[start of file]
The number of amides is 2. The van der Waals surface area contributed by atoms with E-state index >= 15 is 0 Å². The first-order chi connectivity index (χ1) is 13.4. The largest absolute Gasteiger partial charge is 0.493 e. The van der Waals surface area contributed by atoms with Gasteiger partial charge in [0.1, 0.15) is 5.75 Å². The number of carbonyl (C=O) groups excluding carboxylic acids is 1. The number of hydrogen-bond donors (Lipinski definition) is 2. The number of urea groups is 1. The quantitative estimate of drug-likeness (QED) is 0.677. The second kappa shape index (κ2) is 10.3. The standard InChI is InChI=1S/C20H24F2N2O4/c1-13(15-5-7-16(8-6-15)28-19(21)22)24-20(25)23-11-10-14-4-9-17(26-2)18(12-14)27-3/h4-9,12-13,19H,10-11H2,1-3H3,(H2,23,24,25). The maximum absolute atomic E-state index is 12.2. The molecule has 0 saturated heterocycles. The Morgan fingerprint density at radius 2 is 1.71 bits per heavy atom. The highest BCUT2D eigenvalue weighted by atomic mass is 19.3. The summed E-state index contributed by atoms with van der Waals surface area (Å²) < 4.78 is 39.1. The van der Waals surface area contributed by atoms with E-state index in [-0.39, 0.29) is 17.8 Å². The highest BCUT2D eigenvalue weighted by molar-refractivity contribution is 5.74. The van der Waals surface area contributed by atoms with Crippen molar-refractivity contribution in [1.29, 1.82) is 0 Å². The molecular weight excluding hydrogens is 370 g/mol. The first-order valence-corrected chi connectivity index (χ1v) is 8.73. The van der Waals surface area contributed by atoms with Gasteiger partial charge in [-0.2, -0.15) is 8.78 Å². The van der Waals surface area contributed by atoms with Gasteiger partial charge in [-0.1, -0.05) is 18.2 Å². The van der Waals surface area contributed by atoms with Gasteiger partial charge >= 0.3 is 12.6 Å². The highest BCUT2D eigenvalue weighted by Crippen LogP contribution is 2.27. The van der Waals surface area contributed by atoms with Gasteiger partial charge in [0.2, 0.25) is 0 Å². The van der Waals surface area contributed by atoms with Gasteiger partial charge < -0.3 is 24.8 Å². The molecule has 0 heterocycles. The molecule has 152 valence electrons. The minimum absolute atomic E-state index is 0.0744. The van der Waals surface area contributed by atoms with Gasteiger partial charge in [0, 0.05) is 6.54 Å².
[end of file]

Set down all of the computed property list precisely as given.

The number of amides is 2. The van der Waals surface area contributed by atoms with E-state index >= 15 is 0 Å². The first-order chi connectivity index (χ1) is 13.4. The largest absolute Gasteiger partial charge is 0.493 e. The van der Waals surface area contributed by atoms with Gasteiger partial charge in [0.1, 0.15) is 5.75 Å². The number of carbonyl (C=O) groups excluding carboxylic acids is 1. The number of hydrogen-bond donors (Lipinski definition) is 2. The number of urea groups is 1. The quantitative estimate of drug-likeness (QED) is 0.677. The second kappa shape index (κ2) is 10.3. The standard InChI is InChI=1S/C20H24F2N2O4/c1-13(15-5-7-16(8-6-15)28-19(21)22)24-20(25)23-11-10-14-4-9-17(26-2)18(12-14)27-3/h4-9,12-13,19H,10-11H2,1-3H3,(H2,23,24,25). The maximum absolute atomic E-state index is 12.2. The molecule has 0 saturated heterocycles. The Morgan fingerprint density at radius 2 is 1.71 bits per heavy atom. The highest BCUT2D eigenvalue weighted by atomic mass is 19.3. The summed E-state index contributed by atoms with van der Waals surface area (Å²) < 4.78 is 39.1. The van der Waals surface area contributed by atoms with E-state index in [-0.39, 0.29) is 17.8 Å². The highest BCUT2D eigenvalue weighted by molar-refractivity contribution is 5.74. The van der Waals surface area contributed by atoms with Crippen molar-refractivity contribution in [1.29, 1.82) is 0 Å². The molecular weight excluding hydrogens is 370 g/mol. The first-order valence-corrected chi connectivity index (χ1v) is 8.73. The van der Waals surface area contributed by atoms with Gasteiger partial charge in [-0.2, -0.15) is 8.78 Å². The van der Waals surface area contributed by atoms with Gasteiger partial charge in [-0.1, -0.05) is 18.2 Å². The van der Waals surface area contributed by atoms with Gasteiger partial charge >= 0.3 is 12.6 Å². The highest BCUT2D eigenvalue weighted by Crippen LogP contribution is 2.27. The van der Waals surface area contributed by atoms with Gasteiger partial charge in [0.2, 0.25) is 0 Å². The van der Waals surface area contributed by atoms with Gasteiger partial charge < -0.3 is 24.8 Å². The molecule has 0 heterocycles. The molecule has 152 valence electrons. The minimum absolute atomic E-state index is 0.0744. The van der Waals surface area contributed by atoms with Gasteiger partial charge in [0, 0.05) is 6.54 Å².